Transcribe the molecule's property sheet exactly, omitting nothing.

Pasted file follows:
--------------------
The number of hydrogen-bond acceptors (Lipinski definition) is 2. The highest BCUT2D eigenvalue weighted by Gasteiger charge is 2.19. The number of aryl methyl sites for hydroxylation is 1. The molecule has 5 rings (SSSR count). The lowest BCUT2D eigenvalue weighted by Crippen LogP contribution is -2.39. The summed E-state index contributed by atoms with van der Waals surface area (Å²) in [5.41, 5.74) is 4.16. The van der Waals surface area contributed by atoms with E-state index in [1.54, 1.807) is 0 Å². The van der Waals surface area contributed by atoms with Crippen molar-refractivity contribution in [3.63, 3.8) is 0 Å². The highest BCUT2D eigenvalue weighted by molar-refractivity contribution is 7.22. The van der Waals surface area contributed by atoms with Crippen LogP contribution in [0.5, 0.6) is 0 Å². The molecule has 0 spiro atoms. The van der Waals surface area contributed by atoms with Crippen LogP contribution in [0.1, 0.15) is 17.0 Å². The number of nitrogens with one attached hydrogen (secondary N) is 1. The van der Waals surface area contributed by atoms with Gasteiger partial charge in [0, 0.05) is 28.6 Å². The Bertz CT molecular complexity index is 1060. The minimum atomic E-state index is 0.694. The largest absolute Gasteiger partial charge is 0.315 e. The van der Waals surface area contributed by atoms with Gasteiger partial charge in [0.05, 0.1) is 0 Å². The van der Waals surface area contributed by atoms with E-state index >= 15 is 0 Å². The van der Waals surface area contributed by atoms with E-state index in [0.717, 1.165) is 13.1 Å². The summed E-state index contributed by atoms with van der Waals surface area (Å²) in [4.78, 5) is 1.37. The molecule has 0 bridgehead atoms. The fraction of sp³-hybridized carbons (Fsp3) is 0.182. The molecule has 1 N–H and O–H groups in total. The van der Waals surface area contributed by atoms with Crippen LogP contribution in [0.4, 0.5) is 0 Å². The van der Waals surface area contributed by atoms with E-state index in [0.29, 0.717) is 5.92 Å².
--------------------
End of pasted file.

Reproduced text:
The number of hydrogen-bond acceptors (Lipinski definition) is 2. The highest BCUT2D eigenvalue weighted by Gasteiger charge is 2.19. The number of aryl methyl sites for hydroxylation is 1. The molecule has 5 rings (SSSR count). The lowest BCUT2D eigenvalue weighted by Crippen LogP contribution is -2.39. The summed E-state index contributed by atoms with van der Waals surface area (Å²) in [5.41, 5.74) is 4.16. The van der Waals surface area contributed by atoms with E-state index in [1.54, 1.807) is 0 Å². The van der Waals surface area contributed by atoms with Crippen molar-refractivity contribution in [3.63, 3.8) is 0 Å². The highest BCUT2D eigenvalue weighted by molar-refractivity contribution is 7.22. The van der Waals surface area contributed by atoms with Crippen LogP contribution in [0.5, 0.6) is 0 Å². The molecule has 0 spiro atoms. The van der Waals surface area contributed by atoms with Crippen LogP contribution in [0.1, 0.15) is 17.0 Å². The number of nitrogens with one attached hydrogen (secondary N) is 1. The van der Waals surface area contributed by atoms with Gasteiger partial charge in [0, 0.05) is 28.6 Å². The Bertz CT molecular complexity index is 1060. The minimum atomic E-state index is 0.694. The largest absolute Gasteiger partial charge is 0.315 e. The van der Waals surface area contributed by atoms with Gasteiger partial charge in [0.05, 0.1) is 0 Å². The van der Waals surface area contributed by atoms with E-state index >= 15 is 0 Å². The van der Waals surface area contributed by atoms with E-state index in [0.717, 1.165) is 13.1 Å². The summed E-state index contributed by atoms with van der Waals surface area (Å²) in [4.78, 5) is 1.37. The molecule has 0 bridgehead atoms. The fraction of sp³-hybridized carbons (Fsp3) is 0.182. The molecule has 1 N–H and O–H groups in total. The van der Waals surface area contributed by atoms with Crippen LogP contribution in [0.4, 0.5) is 0 Å². The van der Waals surface area contributed by atoms with E-state index in [0.29, 0.717) is 5.92 Å².